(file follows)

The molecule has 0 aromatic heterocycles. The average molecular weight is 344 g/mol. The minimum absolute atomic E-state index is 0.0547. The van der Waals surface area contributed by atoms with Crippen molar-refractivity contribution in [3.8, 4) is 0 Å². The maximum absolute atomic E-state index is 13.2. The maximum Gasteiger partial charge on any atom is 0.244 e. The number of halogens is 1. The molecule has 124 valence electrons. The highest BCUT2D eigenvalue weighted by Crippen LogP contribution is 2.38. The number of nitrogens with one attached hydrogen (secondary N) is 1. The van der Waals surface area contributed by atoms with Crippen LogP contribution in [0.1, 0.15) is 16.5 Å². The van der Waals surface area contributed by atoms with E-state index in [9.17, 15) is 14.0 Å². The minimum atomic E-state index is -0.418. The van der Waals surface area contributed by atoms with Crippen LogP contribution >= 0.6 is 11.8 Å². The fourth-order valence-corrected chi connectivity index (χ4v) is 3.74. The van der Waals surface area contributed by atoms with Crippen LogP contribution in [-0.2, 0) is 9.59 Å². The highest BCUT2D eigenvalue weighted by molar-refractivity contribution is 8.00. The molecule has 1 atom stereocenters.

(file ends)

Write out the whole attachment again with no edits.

The molecule has 0 aromatic heterocycles. The average molecular weight is 344 g/mol. The minimum absolute atomic E-state index is 0.0547. The van der Waals surface area contributed by atoms with Crippen molar-refractivity contribution in [3.8, 4) is 0 Å². The maximum absolute atomic E-state index is 13.2. The maximum Gasteiger partial charge on any atom is 0.244 e. The number of halogens is 1. The molecule has 124 valence electrons. The highest BCUT2D eigenvalue weighted by Crippen LogP contribution is 2.38. The number of nitrogens with one attached hydrogen (secondary N) is 1. The van der Waals surface area contributed by atoms with Crippen LogP contribution in [0.1, 0.15) is 16.5 Å². The van der Waals surface area contributed by atoms with E-state index in [9.17, 15) is 14.0 Å². The minimum atomic E-state index is -0.418. The van der Waals surface area contributed by atoms with Crippen LogP contribution >= 0.6 is 11.8 Å². The fourth-order valence-corrected chi connectivity index (χ4v) is 3.74. The van der Waals surface area contributed by atoms with Crippen LogP contribution in [-0.2, 0) is 9.59 Å². The highest BCUT2D eigenvalue weighted by molar-refractivity contribution is 8.00. The molecule has 1 atom stereocenters.